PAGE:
Church report says families struggling to survive poverty need more government support
More families are becoming reliant on the social security system during the coronavirus pandemic and the government should retain and extend the £20 uplift to universal and tax credits to cope, according to a report from the Church of England and the Child Poverty Action Group. The two organisations have been researching the effect of the pandemic for many months and have just published data from September to November. It shows more are unemployed, finding it difficult to manage financially, experiencing health problems and struggling to cover the essential costs of food, utilities, rent, travel or child-related costs. The report authors call for children’s benefits to increase, eligibility for free school meals to be expanded, and the two-child limit and benefit cap to be lifted.
The Bishop of Durham Paul Butler said in response: “We must remember the poor – not only by cooking meals for local families or donating to the nearest food bank, but also by advocating for a more generous social security system and for the deep radical changes needed to tackle the underlying drivers of poverty in the longer-term”
The RMC zoom call today (Tuesday 15 December) at 1200 is on the subject of poverty and the actions of faith groups in alleviating distress. To join email [email protected]
20,000 people respond to government’s faith engagement survey
The government’s faith adviser Colin Bloom says their faith engagement survey attracted more than 20,000 responses. Taking to twitter, he said: “I can already see many have practical suggestions on how we strengthen interfaith relationships, and the relationship between Government and faith groups … The rich diversity of religions, faiths and beliefs makes us the amazing, strong and capable country we are”. There is widespread speculation that the survey will result in a proposal to create a faith department and a strong recommendation that religious literacy is vital in public life.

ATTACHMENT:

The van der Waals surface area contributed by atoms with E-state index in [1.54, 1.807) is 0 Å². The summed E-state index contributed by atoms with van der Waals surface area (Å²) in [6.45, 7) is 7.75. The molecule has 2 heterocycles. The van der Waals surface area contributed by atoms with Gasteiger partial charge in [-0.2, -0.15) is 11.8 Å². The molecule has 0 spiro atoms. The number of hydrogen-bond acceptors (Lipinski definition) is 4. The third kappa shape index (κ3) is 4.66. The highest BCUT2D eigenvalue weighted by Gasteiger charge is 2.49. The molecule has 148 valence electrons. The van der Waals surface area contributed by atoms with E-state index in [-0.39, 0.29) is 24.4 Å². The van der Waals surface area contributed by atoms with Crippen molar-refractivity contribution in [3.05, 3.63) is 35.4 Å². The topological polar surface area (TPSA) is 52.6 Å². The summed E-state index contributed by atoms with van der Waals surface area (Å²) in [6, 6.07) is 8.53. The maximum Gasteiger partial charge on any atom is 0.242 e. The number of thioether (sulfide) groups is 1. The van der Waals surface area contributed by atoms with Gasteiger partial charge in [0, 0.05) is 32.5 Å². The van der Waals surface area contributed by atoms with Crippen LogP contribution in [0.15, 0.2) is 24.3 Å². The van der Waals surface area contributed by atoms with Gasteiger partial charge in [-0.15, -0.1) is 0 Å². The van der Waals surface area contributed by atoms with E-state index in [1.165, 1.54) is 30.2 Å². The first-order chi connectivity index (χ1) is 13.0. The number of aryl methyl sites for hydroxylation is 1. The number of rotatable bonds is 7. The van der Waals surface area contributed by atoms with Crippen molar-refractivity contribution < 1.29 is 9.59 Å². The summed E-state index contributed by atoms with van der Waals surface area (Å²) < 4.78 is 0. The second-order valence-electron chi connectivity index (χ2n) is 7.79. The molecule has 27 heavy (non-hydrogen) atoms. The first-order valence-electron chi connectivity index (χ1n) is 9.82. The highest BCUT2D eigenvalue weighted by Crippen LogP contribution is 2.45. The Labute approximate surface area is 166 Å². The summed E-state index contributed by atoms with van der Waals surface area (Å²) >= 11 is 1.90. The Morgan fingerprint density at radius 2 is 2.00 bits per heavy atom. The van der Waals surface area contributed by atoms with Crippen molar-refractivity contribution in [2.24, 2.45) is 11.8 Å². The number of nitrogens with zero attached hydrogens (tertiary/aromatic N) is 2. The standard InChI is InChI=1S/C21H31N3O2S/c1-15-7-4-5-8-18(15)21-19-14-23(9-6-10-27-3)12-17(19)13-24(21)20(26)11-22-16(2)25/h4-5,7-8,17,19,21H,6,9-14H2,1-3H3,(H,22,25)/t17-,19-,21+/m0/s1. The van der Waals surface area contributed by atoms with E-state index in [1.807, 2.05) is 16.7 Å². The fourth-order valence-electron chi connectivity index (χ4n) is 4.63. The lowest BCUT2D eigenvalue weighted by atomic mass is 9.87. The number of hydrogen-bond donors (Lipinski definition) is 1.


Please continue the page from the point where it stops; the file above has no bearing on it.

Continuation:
Church leaders offer training to break county lines abuse of children as drug mules
Courses are being rolled out to train youth workers in how to detect modern day slavery, including using children as drug mules in County Lines. Jackie Mouradian and Bill Crooks of Wokingham Baptist Church are running the sessions on behalf of The Clewer Initiative, which has been set up to help churches identify and tackle the problem. The Baptist Times reports that the “Breaking County Lines Train the Trainer Course” starts on 26 January and will enable people to engage their communities, forming action groups and encouraging greater awareness. Jackie Mouradian said: “County Lines is a £500m business and is run on a highly sophisticated commercial model which can only be defeated by communities and statutory bodies working together.. the church has a vital role to play in strengthening community relations and emphasising the support and protection of children and young people most at risk.”
Mosque prayer leader attacker given seven years in jail
A man who stabbed a 70-year-old Muslim prayer leader at Regents Park mosque, in front of worshippers, has been jailed for seven years. Daniel Horton, aged 30, was homeless and had attended the mosque for several years, so he knew his victim when he launched the attack in February this year. The muezzin (prayer leader) Raafat Maglad, was stabbed in the neck with a knife, causing injuries to his arm and shoulder. Southwark Crown Court was told that he was less confident in his public duties and still scared of being attacked.
Compulsory religious observance in Scottish schools under threat
Four hundred childrens’ charities in Scotland are calling for changes to compulsory religious observance in schools. In a joint report , “Together, the Scottish Alliance for Children’s Rights” , they say that the current law may contravene the United Nations Convention on the Rights of the Child. At the moment, state-funded schools are under a statutory duty to provide religious observance to pupils with a focus on Christianity. But the report says children are unable to withdraw of their own volition and this may violate their rights. It is one of 30 areas of concern highlighted in the report.
American Catholic bishops approve Covid-19 vaccine
The United States Catholic Bishops’ conference has said that church members can take COVID-19 vaccines. Correcting false accounts from some church leaders, the Bishops say: “Neither the Pfizer nor the Moderna vaccine involved the use of cell lines that originated in foetal tissue taken from the body of an aborted baby at any level of design, development, or production”. In a closely worded argument, they urge the faithful to take up the vaccines, which “ought to be understood as an act of charity toward the other members of our community.”